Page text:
The amount of electrical power needed to make an appliance operate is called “wattage” and is a function of the amount of current flowing through the wire (amperage), and the pressure in the system (voltage).

Mathematically speaking, volts x amps = watts. So, if we have a 120 volt system and a 15 amp current, we can flow a maximum of 120 x 15 or 1,800 watts on a typical lighting or appliance circuit. When too many lights or appliances are attached to the electrical system, it will overload and overheat. This can cause the wire insulation to melt and ignite, resulting in an electrical fire. The amount of electrical current flowing through wire is affected by resistance. This is known as “ohms.” Resistance causes increased heat in the wire. Heat is the byproduct that makes some appliances work, such as an iron, toaster, stove or furnace. Large current faces high resistance when moving through a small wire. This generates lots of heat. That’s how an incandescent light bulb works. Resistance through the light filament causes it to heat up which gives off a bright light. Electrical resistance also is affected by the length of a wire. Operating an electrical hedge clipper with a long extension cord increases resistance and might cause the cord to overheat, melt or ignite. The same occurs if too many strands of Christmas lights are connected together.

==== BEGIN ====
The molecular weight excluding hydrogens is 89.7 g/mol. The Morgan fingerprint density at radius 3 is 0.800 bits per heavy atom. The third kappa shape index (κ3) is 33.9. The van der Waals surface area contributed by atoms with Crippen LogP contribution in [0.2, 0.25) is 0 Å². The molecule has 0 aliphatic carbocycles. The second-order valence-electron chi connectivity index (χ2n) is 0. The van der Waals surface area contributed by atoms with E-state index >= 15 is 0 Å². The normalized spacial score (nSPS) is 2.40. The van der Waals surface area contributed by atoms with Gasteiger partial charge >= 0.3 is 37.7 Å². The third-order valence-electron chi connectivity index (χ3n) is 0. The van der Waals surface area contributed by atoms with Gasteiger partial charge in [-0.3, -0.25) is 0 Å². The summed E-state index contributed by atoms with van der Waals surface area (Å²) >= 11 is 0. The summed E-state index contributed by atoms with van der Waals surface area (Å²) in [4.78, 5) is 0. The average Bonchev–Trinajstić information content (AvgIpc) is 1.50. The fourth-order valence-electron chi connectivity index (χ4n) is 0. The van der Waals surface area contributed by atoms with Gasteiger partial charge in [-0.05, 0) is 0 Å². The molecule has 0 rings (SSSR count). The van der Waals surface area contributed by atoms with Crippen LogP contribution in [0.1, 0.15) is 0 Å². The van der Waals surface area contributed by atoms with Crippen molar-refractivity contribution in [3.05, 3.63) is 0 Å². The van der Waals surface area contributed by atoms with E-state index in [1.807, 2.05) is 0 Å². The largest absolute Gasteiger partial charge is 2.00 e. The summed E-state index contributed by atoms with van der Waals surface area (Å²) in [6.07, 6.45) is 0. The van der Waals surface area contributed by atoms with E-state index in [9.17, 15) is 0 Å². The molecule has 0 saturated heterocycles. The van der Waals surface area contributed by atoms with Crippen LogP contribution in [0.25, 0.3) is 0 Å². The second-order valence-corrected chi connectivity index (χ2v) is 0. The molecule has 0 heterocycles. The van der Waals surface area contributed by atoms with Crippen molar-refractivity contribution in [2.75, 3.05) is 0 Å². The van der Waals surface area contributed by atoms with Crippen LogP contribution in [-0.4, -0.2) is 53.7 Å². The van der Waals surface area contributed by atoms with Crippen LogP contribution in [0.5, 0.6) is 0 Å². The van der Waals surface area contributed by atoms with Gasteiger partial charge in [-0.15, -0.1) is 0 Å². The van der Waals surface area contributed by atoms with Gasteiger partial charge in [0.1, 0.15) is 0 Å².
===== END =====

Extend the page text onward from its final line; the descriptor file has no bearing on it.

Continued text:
The size of electrical wire is dependent upon the amount of current required to operate a particular appliance. Wiring to the air conditioner, electric stove and electric dryer is much larger to handle the increased voltage (240) volts) and amperage (30 amps). Wiring is covered with a protective material called “insulation.”

Electrical circuits in homes are designed so that all components are compatible. The size of the wire, outlets and circuit breakers are designed for an anticipated electrical load. A circuit is said to be overloaded when too much current flows causing heat build up or wiring to break down. When two bare wires touch, a “short circuit” is said to occur. This can lead to sparks and fire. Deteriorated insulation is one of the most frequent causes of short circuits.

A “circuit breaker” or “fuse” is a safety device designed to prevent accidental overloading of electrical circuits. They are set at a specific amperage. When that amperage is exceeded, it trips and shuts off the flow of electricity, stopping the circuit from continued overheating. When a fuse or circuit breaker trips, it is important to find the cause and correct it. Often, people will just reset the breaker or put in larger fuse. NEVER USE OVERSIZED FUSES ON CIRCUIT BREAKERS. NEVER SUBSTITUTE A PENNY OR FOIL-WRAPPED FUSE. This could cause a fire!